“Even the most loyal Labour voters look embarrassed and look away. Others just laugh. Now, I’ve never had that before,” says one leading MP.
Loyalty to the Labour Party runs deep. You don’t just vote Labour or support Labour, you are Labour. “We’re Lib Dems” is a statement of principled, idealistic affiliation; “we’re Conservatives” is similar, but without the principle or the idealism. But “we’re Labour” is a statement of identity – it’s an adjective, not a noun. (Of course, this may just be because Labour is the only major party whose name isn’t already an adjective.)
Many of us on the Left used to be Labour, and many of us would quite like to be Labour again. The thought of voting for a Labour councillor, given the alternatives, is tempting. Many people who are still Labour are revolted by what they’ve had to accept since 1997 – since 2005, even – and have stayed with the party nevertheless. For them, a vote for a Labour councillor is an easy way to keep faith with the party – a party which has always meant much more than the policies of some clique of MPs.
But it’s time, if it will ever be time, to abandon ship. Andy Newman:
The degree to which the party has changed is disputed, but it is certainly not a natural home for grass-roots trade union or community activists; the party no longer gives voice to its working class supporters; and within the party there is no significant ideological strand that prioritises the cause of organised labour as distinct from other interest groups, except an historical and financial legacy with the trade unions. What is more, the Blair/Brown victory over constitutional questions within the party means that the triumph of the right in the Labour Party is probably irreversible. Even under Neil Kinnock, the Labour Party had a vigorous internal life, and although much ward level and constituency activity was mind-numbingly boring, the national conference gave real expression to debates within the movement, with input from the trade unions and constituency parties, as well as the MPs. This will never be seen again.It is significant that the government have not implemented even the modest promises of the pre-general election Warwick agreement with the unions. … New Labour fully accepts neo-liberalism, but they are pragmatic, and largely work around organised resistance, rather than provoke confrontations. So their privatisation of the NHS, and their attacks on education are long drawn out and exhausting battles, not Thatcher style set piece battles. The stop go dance of the public sector pensions crisis shows how New Labour could wear out the resistance, unless the union leaderships lift their game.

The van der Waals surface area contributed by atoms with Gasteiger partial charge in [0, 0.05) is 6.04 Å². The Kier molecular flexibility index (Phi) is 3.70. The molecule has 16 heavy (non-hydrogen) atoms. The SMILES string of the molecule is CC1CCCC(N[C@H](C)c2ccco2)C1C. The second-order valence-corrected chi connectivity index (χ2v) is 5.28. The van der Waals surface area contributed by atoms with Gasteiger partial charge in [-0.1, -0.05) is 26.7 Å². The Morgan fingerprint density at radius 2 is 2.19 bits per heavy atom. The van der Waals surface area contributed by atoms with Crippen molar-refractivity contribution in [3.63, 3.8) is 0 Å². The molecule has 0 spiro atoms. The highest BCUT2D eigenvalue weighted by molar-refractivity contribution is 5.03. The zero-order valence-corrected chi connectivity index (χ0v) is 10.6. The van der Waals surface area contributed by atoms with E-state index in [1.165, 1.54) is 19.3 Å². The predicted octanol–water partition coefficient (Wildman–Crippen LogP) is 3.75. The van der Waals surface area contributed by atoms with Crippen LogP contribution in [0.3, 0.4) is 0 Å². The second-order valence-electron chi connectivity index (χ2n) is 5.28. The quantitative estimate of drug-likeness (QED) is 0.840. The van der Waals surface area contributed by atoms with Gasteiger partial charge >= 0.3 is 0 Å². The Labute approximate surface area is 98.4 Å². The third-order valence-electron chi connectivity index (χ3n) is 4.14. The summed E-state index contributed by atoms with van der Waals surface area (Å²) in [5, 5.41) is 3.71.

The background therefore is that the Labour Party has a broadly progressive electoral constituency, and historical links with the trade union infrastructure, but it is in continued antagonism with both of these elements. Nevertheless, although the Party no longer articulates the aspirations of these support groups, they do provide a constraint upon it, and mediate the transformation of the Labour Party, so that it appears less dramatic than it is.
The key word here is ‘appears’. That, and ‘electorate': given the New Labour leadership’s control over the party, Labour as a party is now significantly to the Right, not only of its union activist base – that much is old news – but of its own voters. Moreover, the fact that those voters keep the faith with the party – the fact that so many people still are Labour, even now, nine years down the line – has an effect on the image of the party: it mediate[s] the transformation of the Labour Party, so that it appears less dramatic than it is.
My father was Labour, and not on the Left of the party; he’d backed Gaitskell against Bevan, for instance. He died in 2001, and wasn’t much interested in politics for the last year or so. Still, he saw Labour take power, and he saw what they did with it – and he was convinced that the “New Labour” turn was a stratagem adopted to gain power, and that Blair would eventually steer back to the Left. “He’s going to surprise us all,” he used to say. What Andy Newman’s argument suggests is that for people like my father to back the party under its current leadership is strictly a one-way bargain. The longer Old Labour loyalists give New Labour the benefit of the doubt, the easier it will be for New Labour to retain control of the party, to retain the support of the party’s voters – and to continue to remake the party in their own image. Nothing will make New Labour actually listen to Labour voters – nothing, that is, except losing their support. In 2006, that’s all they deserve – and it’s gratifying to see that it’s beginning to happen. It’s time to abandon ship.
PS Elsewhere in the piece quoted at the top, Polly (for it is she) writes:
As each new crisis eclipses the last, leaving no fewer than seven cabinet ministers in some trouble, their one comfort is in finding no great enthusiasm for Tories or Lib Dems either. The won’t-votes or the anything-but-Labour voters are motivated by a negative push factor away from Labour with little positive pull towards anyone else. Expect the lowest turnout ever, according to seasoned observers. The Institute for Public Policy Research is dead right to call for compulsory voting, but this is hardly the week for Labour to press it.
Negative push factor away from Labour … little positive pull towards anyone else … dead right to call for compulsory voting. The thought processes here are a bit too obvious. What Chris says of Geoff ‘Buff’ Hoon appears to apply to Polly as well:
He hopes compulsory voting will raise the Labour vote disproportionately. He hopes a disaffected Labour voter – the sort who stayed away from the ballot box last year – who is forced to vote will figure: “well, since I’m here, I might as well vote for the party I’ve always supported.”This, I guess, is the only way New Labour can get votes now.